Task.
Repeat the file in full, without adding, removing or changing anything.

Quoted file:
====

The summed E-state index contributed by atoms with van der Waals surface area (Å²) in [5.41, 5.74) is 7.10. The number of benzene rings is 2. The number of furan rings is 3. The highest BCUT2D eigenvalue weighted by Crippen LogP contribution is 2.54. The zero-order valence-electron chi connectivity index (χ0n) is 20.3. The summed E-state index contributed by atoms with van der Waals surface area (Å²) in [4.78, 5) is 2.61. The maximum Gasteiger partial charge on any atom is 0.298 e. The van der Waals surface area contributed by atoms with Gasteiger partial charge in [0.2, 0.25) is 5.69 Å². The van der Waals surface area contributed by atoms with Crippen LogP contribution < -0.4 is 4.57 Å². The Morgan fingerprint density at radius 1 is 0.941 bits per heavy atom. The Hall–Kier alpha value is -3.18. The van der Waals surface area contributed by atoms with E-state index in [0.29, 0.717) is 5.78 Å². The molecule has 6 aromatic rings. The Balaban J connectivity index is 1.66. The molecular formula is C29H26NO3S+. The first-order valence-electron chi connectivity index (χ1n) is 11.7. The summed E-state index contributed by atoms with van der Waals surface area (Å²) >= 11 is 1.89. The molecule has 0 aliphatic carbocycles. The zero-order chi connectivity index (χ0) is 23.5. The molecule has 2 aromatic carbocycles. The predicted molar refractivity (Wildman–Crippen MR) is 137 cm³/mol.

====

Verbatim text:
The summed E-state index contributed by atoms with van der Waals surface area (Å²) in [5.41, 5.74) is 7.10. The number of benzene rings is 2. The number of furan rings is 3. The highest BCUT2D eigenvalue weighted by Crippen LogP contribution is 2.54. The zero-order valence-electron chi connectivity index (χ0n) is 20.3. The summed E-state index contributed by atoms with van der Waals surface area (Å²) in [4.78, 5) is 2.61. The maximum Gasteiger partial charge on any atom is 0.298 e. The van der Waals surface area contributed by atoms with Gasteiger partial charge in [0.2, 0.25) is 5.69 Å². The van der Waals surface area contributed by atoms with Crippen LogP contribution < -0.4 is 4.57 Å². The Morgan fingerprint density at radius 1 is 0.941 bits per heavy atom. The Hall–Kier alpha value is -3.18. The van der Waals surface area contributed by atoms with E-state index in [0.29, 0.717) is 5.78 Å². The molecule has 6 aromatic rings. The Balaban J connectivity index is 1.66. The molecular formula is C29H26NO3S+. The first-order valence-electron chi connectivity index (χ1n) is 11.7. The summed E-state index contributed by atoms with van der Waals surface area (Å²) >= 11 is 1.89. The molecule has 0 aliphatic carbocycles. The zero-order chi connectivity index (χ0) is 23.5. The molecule has 2 aromatic carbocycles. The predicted molar refractivity (Wildman–Crippen MR) is 137 cm³/mol.